Bloomberg Línea — Mexican startup Casai, which also operated in Brazil, has officially shut up shop after just four years, with the short-stay rental company selling the remaining assets of the portfolio that still existed in Mexico.
The apartments that belonged to Casai are now under the management of Blueground, Charlie, Wynwood House, Capitalia and Oasis Collections.
For the startup, which resulted from the merger of Mexico’s Casai and Brazilian company Nomah, two of the largest operators in the property rental segment, neither the money of celebrities such as Daddy Yankee or the funding from Silicon Valley venture capital giant Andreessen Horowitz (a16z) could save it, and the company’s operations in Brazil wound down at the end of January.
For Nico Barawid, the company’s CEO and co-founder, when Casai started operating, the short-term rental model in Latin America “did not exist”.
“Now the ecosystem is thriving, and I’m proud of the legacy our team has left,” he said in a LinkedIn post.
There was also room for self-criticism and reflection on what he thinks he could have done differently so that, eventually, Casai might have seen a different outcome.
“Entrepreneurs start companies because they imagine the asymmetric and highly unlikely end state, but often overlook the highly likely pitfalls along the way,” he said.
According to Barawid, at the company’s peak, there were reserves equivalent to nearly $30 million in annualized revenue. “Our team designed and operated about 50 buildings with 1,600 units and signed contracts with more than 2,000 people across Mexico and Brazil.”
According to the developer, at the operating level, the company had about 25% margins and was on track for the entire company to be profitable in January or February of this year.
According to Barawid, the company operated under the assumption that it would only need one last round of financing that would lead to profitability, and that this would be possible because “all the financial signs were pointing in that direction”. But those expectations never materialized.
Reduced liquidity in the venture capital market due to higher interest rates around the world, particularly in the United States, meant that Casai’s business model was not the one most favored by venture capitalists to produce returns, according to the executive.
This loss of momentum was already evident, in a way, a year ago, he said.
In August 2022, Casai announced its merger with Nomah, a company in the same sector that was owned by the Brazilian unicorn Loft. It received capital from Andreessen Horowitz, Monashees (which went on to retain a stake in Casai) and Loft as a result of the share transfer.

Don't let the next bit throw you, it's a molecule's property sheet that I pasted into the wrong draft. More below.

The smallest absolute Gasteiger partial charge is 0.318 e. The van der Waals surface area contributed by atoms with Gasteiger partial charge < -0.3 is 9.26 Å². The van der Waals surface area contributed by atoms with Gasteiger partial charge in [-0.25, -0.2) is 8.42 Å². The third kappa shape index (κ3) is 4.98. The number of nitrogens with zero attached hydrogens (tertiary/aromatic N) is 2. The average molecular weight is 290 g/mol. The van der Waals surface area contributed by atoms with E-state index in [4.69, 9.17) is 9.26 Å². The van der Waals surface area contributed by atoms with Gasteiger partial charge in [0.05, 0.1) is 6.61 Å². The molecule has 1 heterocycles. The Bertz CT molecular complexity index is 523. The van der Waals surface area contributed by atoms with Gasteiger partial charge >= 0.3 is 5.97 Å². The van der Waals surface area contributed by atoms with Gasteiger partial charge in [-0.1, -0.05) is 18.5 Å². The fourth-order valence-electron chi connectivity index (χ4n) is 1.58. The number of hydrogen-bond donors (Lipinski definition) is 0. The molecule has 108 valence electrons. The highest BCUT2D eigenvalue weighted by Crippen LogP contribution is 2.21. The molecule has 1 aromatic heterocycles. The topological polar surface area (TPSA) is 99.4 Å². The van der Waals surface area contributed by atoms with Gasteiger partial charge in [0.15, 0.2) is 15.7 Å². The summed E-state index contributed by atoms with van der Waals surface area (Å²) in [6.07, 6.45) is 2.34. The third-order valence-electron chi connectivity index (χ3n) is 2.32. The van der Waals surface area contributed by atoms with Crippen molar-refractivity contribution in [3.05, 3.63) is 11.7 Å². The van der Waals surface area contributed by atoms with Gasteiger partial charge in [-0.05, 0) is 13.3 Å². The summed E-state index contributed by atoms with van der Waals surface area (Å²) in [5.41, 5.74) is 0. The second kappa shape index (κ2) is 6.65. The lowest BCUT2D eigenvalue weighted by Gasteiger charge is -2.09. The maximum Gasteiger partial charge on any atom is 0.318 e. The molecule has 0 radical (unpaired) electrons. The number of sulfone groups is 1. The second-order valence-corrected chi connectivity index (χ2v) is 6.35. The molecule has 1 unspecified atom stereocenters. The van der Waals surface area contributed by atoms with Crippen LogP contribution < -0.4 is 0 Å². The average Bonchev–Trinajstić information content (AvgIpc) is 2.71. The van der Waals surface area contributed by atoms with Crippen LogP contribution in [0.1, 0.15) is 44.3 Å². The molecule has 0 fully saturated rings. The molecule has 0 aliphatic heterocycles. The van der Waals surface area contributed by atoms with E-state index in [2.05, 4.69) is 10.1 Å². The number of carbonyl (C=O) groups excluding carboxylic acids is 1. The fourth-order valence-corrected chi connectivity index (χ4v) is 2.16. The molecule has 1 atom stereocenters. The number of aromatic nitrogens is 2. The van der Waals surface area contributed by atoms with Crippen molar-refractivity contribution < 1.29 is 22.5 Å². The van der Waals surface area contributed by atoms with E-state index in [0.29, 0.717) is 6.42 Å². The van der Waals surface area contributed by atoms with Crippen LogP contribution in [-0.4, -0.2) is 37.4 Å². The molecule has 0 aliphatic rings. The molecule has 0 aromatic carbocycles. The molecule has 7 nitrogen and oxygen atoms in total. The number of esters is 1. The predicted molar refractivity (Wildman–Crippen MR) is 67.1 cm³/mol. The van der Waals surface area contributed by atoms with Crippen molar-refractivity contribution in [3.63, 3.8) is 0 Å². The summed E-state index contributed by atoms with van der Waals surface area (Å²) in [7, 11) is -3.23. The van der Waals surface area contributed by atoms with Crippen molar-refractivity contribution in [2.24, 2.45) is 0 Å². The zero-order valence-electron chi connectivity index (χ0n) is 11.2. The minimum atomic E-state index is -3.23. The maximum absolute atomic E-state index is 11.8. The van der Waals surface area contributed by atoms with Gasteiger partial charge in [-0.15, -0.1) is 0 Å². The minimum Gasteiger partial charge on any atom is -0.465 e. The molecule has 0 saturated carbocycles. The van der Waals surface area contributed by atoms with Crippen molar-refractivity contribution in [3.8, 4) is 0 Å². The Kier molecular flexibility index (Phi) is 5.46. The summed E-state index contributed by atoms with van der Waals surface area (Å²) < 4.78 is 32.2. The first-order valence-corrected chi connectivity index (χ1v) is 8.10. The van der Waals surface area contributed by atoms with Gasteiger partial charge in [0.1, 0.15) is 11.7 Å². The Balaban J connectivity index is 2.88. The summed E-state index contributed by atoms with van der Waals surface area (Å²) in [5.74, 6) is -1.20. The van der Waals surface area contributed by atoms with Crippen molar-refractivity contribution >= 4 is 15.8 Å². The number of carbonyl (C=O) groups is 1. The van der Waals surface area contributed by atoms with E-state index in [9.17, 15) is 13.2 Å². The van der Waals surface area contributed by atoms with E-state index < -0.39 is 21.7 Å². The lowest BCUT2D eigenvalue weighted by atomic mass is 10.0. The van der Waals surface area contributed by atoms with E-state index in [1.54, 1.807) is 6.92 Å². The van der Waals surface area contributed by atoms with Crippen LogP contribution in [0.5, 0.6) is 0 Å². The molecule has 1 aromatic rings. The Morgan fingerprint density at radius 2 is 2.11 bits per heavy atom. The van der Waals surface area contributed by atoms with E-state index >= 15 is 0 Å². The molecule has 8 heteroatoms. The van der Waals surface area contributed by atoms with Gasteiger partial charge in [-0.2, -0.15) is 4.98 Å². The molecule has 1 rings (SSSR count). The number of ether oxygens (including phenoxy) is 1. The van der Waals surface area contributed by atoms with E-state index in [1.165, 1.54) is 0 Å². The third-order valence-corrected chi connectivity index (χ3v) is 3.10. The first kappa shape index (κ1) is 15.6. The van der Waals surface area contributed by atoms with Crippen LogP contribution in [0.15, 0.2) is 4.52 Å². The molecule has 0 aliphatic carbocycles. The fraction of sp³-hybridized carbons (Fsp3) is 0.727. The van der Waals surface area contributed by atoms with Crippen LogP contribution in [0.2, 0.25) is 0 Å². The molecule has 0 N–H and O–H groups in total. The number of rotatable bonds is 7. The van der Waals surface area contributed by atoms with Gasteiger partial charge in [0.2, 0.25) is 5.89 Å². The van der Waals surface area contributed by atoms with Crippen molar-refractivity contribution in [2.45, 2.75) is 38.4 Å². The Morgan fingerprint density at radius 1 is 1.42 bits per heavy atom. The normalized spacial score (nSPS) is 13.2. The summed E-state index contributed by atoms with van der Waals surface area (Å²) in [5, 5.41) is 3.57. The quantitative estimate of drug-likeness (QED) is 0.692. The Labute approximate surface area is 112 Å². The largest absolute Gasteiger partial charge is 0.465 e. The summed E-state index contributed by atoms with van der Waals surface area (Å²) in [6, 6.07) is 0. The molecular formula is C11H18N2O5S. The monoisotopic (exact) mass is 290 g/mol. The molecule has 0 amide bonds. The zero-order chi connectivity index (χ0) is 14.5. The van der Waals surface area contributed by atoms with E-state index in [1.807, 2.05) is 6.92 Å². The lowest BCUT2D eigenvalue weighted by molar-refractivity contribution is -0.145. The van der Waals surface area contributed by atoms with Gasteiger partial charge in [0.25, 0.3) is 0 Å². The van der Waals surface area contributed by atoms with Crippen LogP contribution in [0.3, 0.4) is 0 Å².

Bloomberg Línea anticipated talk of that transaction in July 2022, when Casai laid off employees in Mexico and Brazil.
Casai and Nomah were not the only proptechs - the name given to startups that operate in the real estate market - that came together in the period of higher interest rates in the market. In December, condominium manager Lello and housing platform Housi sealed a partnership to share their services.
Barawid’s reflections on what went wrong at Casai, posted on LinkedIn:
- Lesson 1: “I wish I had invested in a better financial infrastructure and tools from the beginning [...] Our business was complex because of our strong operational component, with the frequent and small debts that this implies. And our receivables were spread across multiple channels with their own idiosyncratic payment schedules. For a few years, we tried to build in-house ERP modules and hired consultants to do it for us. But anyone who has tried to implement ERPs knows that adoption is key. Because it took us a long time to build solutions, our team already had its own expense workflows. It was a Sisyphean challenge to consolidate data and change behaviors.”
- Lesson 2: “I wish I had invested more in the people on our team. I started Casai caring a lot about culture and feedback, but my Achilles heel was that I saw the HR function as an unnecessary corporate hassle. So we ended up having to catch up on our team’s key motivators: career clarity and leveling, bonus structures, benefits, people analytics insights, employer brand, etc. with little resources. And it turns out that “just wing it, perform well and I’ll take care of you” is not really a productive way to manage an organization.”
- Lesson 3: “Throughout 2021, the sirens of abundant capital and free growth sang melodiously; like Odysseus, I wish I had plugged our ears with beeswax. I wish I had acted as if (1) we had raised $10 million less and (2) we were never getting another dime of investor capital. If I truly believed we would never raise again, the hiring faucet would have turned off much sooner and several deals would have been done. Brinksmanship [going to the edge of risk] in the land of startups is a strategy that only hurts employees in the long run. As a product-market-fit founder, it was easy for me to justify investments that made sense assuming Casai would exist in two years. A bootstrapped entrepreneur doesn’t have that luxury and makes different decisions. Well, Casai doesn’t exist and those investments don’t matter.”
- Lesson 4: “I wish I had asked for help earlier. The CEO fallacy (and honestly, arrogance) is the unshakeable belief that “no one else can understand/empathize”. Of course my team could. I was a worse manager, strategist, fundraiser, advisor, husband and guide dog parent because I actually thought I needed to do everything myself. When I started to open up more with “my” co-founder, “my” team, “my” board and “my” Gerry, I was surprised how much everyone felt responsible for “our” challenges [...] Casai might have had a different outcome if I had asked for support (for company issues and for my mental health) earlier and earlier.”